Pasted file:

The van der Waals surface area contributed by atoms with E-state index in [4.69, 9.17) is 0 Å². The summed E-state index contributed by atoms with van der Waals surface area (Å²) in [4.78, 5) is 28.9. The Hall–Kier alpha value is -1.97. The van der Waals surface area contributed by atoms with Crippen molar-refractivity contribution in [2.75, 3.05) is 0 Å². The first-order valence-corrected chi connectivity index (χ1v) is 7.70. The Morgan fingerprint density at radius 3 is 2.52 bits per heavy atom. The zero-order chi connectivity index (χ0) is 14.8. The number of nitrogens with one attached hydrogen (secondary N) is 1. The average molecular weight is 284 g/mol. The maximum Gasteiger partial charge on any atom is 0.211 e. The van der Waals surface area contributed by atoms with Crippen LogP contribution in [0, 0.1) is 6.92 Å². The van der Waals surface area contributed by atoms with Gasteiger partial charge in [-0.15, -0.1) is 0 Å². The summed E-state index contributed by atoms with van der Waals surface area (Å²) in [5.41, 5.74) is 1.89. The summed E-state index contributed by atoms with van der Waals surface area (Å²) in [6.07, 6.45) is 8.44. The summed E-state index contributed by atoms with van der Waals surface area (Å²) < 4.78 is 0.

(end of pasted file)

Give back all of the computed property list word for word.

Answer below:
The van der Waals surface area contributed by atoms with E-state index in [4.69, 9.17) is 0 Å². The summed E-state index contributed by atoms with van der Waals surface area (Å²) in [4.78, 5) is 28.9. The Hall–Kier alpha value is -1.97. The van der Waals surface area contributed by atoms with Crippen molar-refractivity contribution in [2.75, 3.05) is 0 Å². The first-order valence-corrected chi connectivity index (χ1v) is 7.70. The Morgan fingerprint density at radius 3 is 2.52 bits per heavy atom. The zero-order chi connectivity index (χ0) is 14.8. The number of nitrogens with one attached hydrogen (secondary N) is 1. The average molecular weight is 284 g/mol. The maximum Gasteiger partial charge on any atom is 0.211 e. The van der Waals surface area contributed by atoms with Crippen LogP contribution in [0, 0.1) is 6.92 Å². The van der Waals surface area contributed by atoms with Gasteiger partial charge in [-0.15, -0.1) is 0 Å². The summed E-state index contributed by atoms with van der Waals surface area (Å²) in [5.41, 5.74) is 1.89. The summed E-state index contributed by atoms with van der Waals surface area (Å²) in [6.07, 6.45) is 8.44. The summed E-state index contributed by atoms with van der Waals surface area (Å²) < 4.78 is 0.